Although VFA adopted a written identity theft prevention program in 2009, the SEC found that VFA did not review and update its program to address changes in risks to its customers or to provide adequate training to its employees. The order also found that VFA failed to detect and respond to indications of fraudulent activity. Specifically, the order found that two of the fraudsters’ calls originated from phone numbers that VFA previously identified as associated with fraudulent activity. The order also noted that VFA’s procedure required next-business day review for reset requests, which was not consistently followed. The SEC also took issue with the manner in which VFA responded to known or suspected intrusions, finding (among other things) that a technical support member provided a password reset over the phone after VFA suspended the practice, and that VFA failed to block IP addresses identified as likely involved in fraudulent activity.

Takeaways
The SEC’s action is an important development in its cybersecurity enforcement activities. The expansion of the SEC’s cybersecurity enforcement activities into Regulation S-ID underscores the focus on the protection of retail investors emphasized by the SEC’s Chairman, Office of Compliance Inspections and Examinations and Division of Enforcement during the current administration because the types of accounts covered under the Identity Theft Red Flags Rule are primarily held by retail investors.

Both the Safeguards Rule and the Identity Theft Red Flags Rule are principles-based regulations that require firms to establish, implement and maintain “reasonable” policies and procedures to protect customer information. Reasonableness, however, is not defined in either regulation; rather, whether cybersecurity policies and procedures are reasonable is generally based on fact-specific analyses in enforcement actions. This order is helpful, however, because the SEC describes what the SEC finds unreasonable for firms working on updating their cybersecurity practices in light of an increasingly challenging threat environment.

Policies and procedures must change as risks change.
In the press release accompanying the settlement order, [6] Robert Cohen, Chief of the SEC Enforcement Division’s recently-formed Cyber Unit, stated that “[broker-dealers and investment advisers] also must review and update the procedures regularly to respond to changes in the risks they face.” Although the SEC provided no specifics, it noted that the firm’s Identity Theft Prevention Program had not changed since its inception in 2009 to match advancements in technology and increasing threats.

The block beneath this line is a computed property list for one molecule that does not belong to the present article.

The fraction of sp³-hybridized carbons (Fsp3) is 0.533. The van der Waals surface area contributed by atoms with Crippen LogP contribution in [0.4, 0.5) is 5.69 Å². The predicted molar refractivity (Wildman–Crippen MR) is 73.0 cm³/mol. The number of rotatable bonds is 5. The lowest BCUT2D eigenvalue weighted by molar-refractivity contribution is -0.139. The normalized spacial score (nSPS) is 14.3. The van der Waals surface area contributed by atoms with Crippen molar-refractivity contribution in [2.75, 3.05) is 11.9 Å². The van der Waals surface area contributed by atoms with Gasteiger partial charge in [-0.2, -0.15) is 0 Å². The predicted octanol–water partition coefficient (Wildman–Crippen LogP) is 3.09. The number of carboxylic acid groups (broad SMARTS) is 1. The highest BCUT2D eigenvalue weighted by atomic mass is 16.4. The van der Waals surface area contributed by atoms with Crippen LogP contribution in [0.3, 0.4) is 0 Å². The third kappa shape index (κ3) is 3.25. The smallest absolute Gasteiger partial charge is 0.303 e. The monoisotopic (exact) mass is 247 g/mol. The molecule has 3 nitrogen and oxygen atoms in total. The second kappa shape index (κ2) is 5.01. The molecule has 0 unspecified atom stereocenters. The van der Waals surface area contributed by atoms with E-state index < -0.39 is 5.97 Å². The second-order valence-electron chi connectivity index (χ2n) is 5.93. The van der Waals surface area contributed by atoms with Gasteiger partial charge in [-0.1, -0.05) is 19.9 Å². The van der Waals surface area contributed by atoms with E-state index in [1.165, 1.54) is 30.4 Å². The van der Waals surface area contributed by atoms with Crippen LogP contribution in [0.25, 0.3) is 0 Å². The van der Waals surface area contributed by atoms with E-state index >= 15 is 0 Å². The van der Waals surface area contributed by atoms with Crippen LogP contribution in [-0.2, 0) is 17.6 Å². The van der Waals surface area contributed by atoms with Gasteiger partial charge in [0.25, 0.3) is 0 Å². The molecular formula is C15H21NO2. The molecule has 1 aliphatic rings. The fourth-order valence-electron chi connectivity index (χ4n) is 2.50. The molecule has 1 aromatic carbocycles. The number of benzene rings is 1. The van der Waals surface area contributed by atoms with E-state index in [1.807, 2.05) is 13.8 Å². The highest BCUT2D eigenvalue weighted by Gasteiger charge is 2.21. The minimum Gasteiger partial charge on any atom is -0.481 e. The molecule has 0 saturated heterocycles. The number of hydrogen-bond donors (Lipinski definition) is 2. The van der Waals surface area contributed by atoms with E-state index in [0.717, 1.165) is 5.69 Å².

The need for continual monitoring of the cybersecurity threat landscape through periodic risk assessments and adapting policies and procedures to changes is a consistent theme for securities regulators that can be found in staff guidance from the SEC’s Office of Compliance Inspections and Examinations and Division of Investment Management, as well as the Financial Industry Regulatory Authority (FINRA). [7] Ongoing monitoring and threat assessment also is a key factor in cybersecurity best practice standards generally, such as ISO 27001 [8] and the NIST Cybersecurity Framework. [9] Accordingly, we suggest that firms review and consider revising their policies, procedures and technological safeguards periodically and, when possible, benchmark them against a generally-accepted industry standard.

Policies and procedures must match business risks.
Mr. Cohen also emphasized in the accompanying press release another theme of the SEC’s cybersecurity efforts when he stated that “[t]his case is a reminder to brokers and investment advisers that cybersecurity procedures must be reasonably designed to fit their specific business models.” In its order, the SEC found that VFA’s policies and procedures were not tailored to address the risks posed by remote login activity of contractors, who were the largest part of its workforce.

The SEC has repeatedly emphasized the importance of tailoring of policies and procedures to a firm’s specific environment. [10] The SEC also brought enforcement actions under the Safeguards Rule when template policies and procedures were not properly customized. [11] The SEC takes the position that what is reasonable for one firm may not be reasonable for another and that the policies and procedures a firm deploys must fit its business practices. Thus, firms should evaluate whether their policies and procedures are grounded in an appropriate risk assessment that considers closely the firm’s business model and unique vulnerabilities.